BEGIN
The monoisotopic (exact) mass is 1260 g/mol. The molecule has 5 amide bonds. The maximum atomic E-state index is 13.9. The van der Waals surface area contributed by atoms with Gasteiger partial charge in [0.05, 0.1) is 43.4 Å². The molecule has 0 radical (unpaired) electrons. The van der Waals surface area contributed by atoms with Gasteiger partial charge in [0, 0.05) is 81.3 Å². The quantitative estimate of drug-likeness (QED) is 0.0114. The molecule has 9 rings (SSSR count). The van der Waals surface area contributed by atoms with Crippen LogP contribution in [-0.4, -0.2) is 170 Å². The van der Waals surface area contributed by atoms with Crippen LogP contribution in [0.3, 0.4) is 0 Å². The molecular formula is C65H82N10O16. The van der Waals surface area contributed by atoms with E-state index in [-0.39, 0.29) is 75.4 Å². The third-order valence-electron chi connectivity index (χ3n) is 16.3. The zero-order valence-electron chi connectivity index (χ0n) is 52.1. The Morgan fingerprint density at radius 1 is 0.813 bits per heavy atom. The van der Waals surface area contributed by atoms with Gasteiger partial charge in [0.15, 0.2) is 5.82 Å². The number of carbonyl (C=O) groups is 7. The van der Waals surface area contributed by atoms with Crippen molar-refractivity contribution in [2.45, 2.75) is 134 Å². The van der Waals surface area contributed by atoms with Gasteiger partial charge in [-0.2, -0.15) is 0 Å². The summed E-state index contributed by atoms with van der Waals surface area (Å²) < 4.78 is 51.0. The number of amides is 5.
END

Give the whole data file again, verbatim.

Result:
The monoisotopic (exact) mass is 1260 g/mol. The molecule has 5 amide bonds. The maximum atomic E-state index is 13.9. The van der Waals surface area contributed by atoms with Gasteiger partial charge in [0.05, 0.1) is 43.4 Å². The molecule has 0 radical (unpaired) electrons. The van der Waals surface area contributed by atoms with Gasteiger partial charge in [0, 0.05) is 81.3 Å². The quantitative estimate of drug-likeness (QED) is 0.0114. The molecule has 9 rings (SSSR count). The van der Waals surface area contributed by atoms with Crippen LogP contribution in [-0.4, -0.2) is 170 Å². The van der Waals surface area contributed by atoms with Crippen LogP contribution in [0.3, 0.4) is 0 Å². The molecular formula is C65H82N10O16. The van der Waals surface area contributed by atoms with E-state index in [-0.39, 0.29) is 75.4 Å². The third-order valence-electron chi connectivity index (χ3n) is 16.3. The zero-order valence-electron chi connectivity index (χ0n) is 52.1. The Morgan fingerprint density at radius 1 is 0.813 bits per heavy atom. The van der Waals surface area contributed by atoms with Gasteiger partial charge in [0.15, 0.2) is 5.82 Å². The number of carbonyl (C=O) groups is 7. The van der Waals surface area contributed by atoms with Crippen molar-refractivity contribution in [2.45, 2.75) is 134 Å². The van der Waals surface area contributed by atoms with Gasteiger partial charge in [-0.2, -0.15) is 0 Å². The summed E-state index contributed by atoms with van der Waals surface area (Å²) < 4.78 is 51.0. The number of amides is 5.